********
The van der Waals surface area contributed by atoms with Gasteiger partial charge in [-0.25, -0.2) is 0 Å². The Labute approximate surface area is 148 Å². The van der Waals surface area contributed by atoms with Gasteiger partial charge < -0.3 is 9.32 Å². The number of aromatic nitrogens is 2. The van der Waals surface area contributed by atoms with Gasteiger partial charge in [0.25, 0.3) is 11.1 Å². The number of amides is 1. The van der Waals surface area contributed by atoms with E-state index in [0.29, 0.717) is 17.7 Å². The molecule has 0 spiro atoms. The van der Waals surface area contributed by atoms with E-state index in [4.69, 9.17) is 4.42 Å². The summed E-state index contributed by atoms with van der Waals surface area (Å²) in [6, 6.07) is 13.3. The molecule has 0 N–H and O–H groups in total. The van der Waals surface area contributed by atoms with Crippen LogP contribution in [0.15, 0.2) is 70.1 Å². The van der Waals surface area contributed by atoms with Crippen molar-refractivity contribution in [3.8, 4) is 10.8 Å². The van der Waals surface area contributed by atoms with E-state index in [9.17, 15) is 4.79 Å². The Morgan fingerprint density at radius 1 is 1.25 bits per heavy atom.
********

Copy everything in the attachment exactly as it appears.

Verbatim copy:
The van der Waals surface area contributed by atoms with Gasteiger partial charge in [-0.25, -0.2) is 0 Å². The Labute approximate surface area is 148 Å². The van der Waals surface area contributed by atoms with Gasteiger partial charge < -0.3 is 9.32 Å². The number of aromatic nitrogens is 2. The van der Waals surface area contributed by atoms with Gasteiger partial charge in [0.25, 0.3) is 11.1 Å². The number of amides is 1. The van der Waals surface area contributed by atoms with E-state index in [0.29, 0.717) is 17.7 Å². The molecule has 0 spiro atoms. The van der Waals surface area contributed by atoms with E-state index in [4.69, 9.17) is 4.42 Å². The summed E-state index contributed by atoms with van der Waals surface area (Å²) in [6, 6.07) is 13.3. The molecule has 0 N–H and O–H groups in total. The van der Waals surface area contributed by atoms with Crippen LogP contribution in [0.15, 0.2) is 70.1 Å². The van der Waals surface area contributed by atoms with Crippen molar-refractivity contribution in [3.8, 4) is 10.8 Å². The van der Waals surface area contributed by atoms with E-state index in [9.17, 15) is 4.79 Å². The Morgan fingerprint density at radius 1 is 1.25 bits per heavy atom.